Urban Indian Health Programs Grant
Native American tribal organizations (other than Federally recognized tribal governments)
Additional Information on Eligibility:
Urban Indian organizations, as defined by 25 U.S.C. 1603(h), limited to urban Indian organizations which meet the following criteria: " Received State certification to conduct HIV rapid testing (where needed); " Health professionals and staff have been trained in the HIV/AIDS screening tools, education, prevention, counseling, and other interventions for AI/ANs; " Developed programs to address community and group support to sustain risk- reduction skills; " Implemented HIV/AIDS quality assurance and improvement programs; and " Must provide proof of non-profit status with the application.
Indian Health Service
The Indian Health Service (IHS), Office of Urban Indian Health Programs (OUIHP) announces an open competition for the 4-in-1 Title V grants responding to an Office of HIV/AIDS Policy (OHAP), Minority AIDS (Acquired Immunodeficiency Syndrome) Initiative (MAI). This program is authorized under the authority of the Snyder Act, Public Law 67-85 and 25 U.S.C. 1652, 1653 of the Indian Health Care Improvement Act, Public Law 94-437, as amended. This program is described at 93.193 in the Catalog of Federal Domestic Assistance (CFDA). This open competition seeks to expand OUIHP's existing Title V grants to increase the number of American Indian/Alaska Natives (AI/AN) with awareness of his/her HIV status. This will provide routine and/or rapid HIV screening, prevention, pre- and post- test counseling (when appropriate). Enhancement of urban Indian health program HIV/AIDS activities is necessary to reduce the incidence of HIV/AIDS in the urban Indian health communities by increasing access to HIV related services, reducing stigma, and making testing routine.
Apply for the grant here.
Saturday, May 30, 2009
Urban Indian Health Programs Grant
Contribute to Indigenous People's Issues Today
Please send it along and we will do a feature. Email it to the Editor, Peter N. Jones: pnj "at" bauuinstitute.com.
Indigenous Peoples Issues and Resources
The privacy of our visitors to Indigenous Peoples Issues Today is important to us.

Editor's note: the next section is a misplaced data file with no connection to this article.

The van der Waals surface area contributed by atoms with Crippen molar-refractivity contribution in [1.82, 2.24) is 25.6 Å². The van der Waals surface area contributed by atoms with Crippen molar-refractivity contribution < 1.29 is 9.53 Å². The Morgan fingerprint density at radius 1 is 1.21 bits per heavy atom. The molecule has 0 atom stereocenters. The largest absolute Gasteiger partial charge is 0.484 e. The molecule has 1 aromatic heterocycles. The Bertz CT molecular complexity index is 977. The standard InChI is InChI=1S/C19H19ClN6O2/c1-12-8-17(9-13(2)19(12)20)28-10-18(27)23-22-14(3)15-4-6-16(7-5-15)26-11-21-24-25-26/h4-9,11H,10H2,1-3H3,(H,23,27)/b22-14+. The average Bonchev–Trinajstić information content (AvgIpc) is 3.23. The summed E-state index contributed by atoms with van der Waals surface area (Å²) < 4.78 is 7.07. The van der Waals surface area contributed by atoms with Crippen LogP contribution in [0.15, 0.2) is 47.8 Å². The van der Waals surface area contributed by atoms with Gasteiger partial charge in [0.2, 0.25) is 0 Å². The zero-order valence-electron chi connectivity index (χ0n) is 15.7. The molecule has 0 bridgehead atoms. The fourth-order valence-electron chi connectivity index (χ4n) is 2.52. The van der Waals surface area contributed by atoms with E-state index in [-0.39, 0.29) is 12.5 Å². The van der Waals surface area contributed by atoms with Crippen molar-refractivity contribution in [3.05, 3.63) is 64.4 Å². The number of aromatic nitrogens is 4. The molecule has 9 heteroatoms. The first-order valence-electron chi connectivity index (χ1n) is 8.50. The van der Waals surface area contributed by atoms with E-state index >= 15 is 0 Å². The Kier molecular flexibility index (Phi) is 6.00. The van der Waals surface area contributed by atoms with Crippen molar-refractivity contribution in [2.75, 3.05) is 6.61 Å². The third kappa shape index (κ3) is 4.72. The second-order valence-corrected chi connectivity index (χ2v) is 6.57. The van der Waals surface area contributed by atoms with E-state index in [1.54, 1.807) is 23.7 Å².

At Indigenous Peoples Issues Today, we recognize that privacy of your personal information is important. Here is information on what types of personal information we receive and collect when you use visit Indigenous Peoples Issues Today, and how we safeguard your information. We never sell your personal information to third parties.
As with most other websites, we collect and use the data contained in log files. The information in the log files include your IP (internet protocol) address, your ISP (internet service provider, such as AOL or Shaw Cable), the browser you used to visit our site (such as Internet Explorer or Firefox), the time you visited our site and which pages you visited throughout our site.
Cookies and Web Beacons
You can chose to disable or selectively turn off our cookies or third-party cookies in your browser settings, or by managing preferences in programs such as Norton Internet Security. However, this can affect how you are able to interact with our site as well as other websites. This could include the inability to login to services or programs, such as logging into forums or accounts.
Thank you for understanding and supporting Indigenous Peoples Issues Today. We understand that some viewers may be concerned that ads are sometimes served for companies that negatively depict indigenous peoples and their cultures. We understand this concern. However, there are many legitimate companies that utilize Google Adwords and other programs to attract visitors. Currently, we have no way of deciphering between the two - we leave it up to the viewer to decide whether the companies serving ads are honest or not.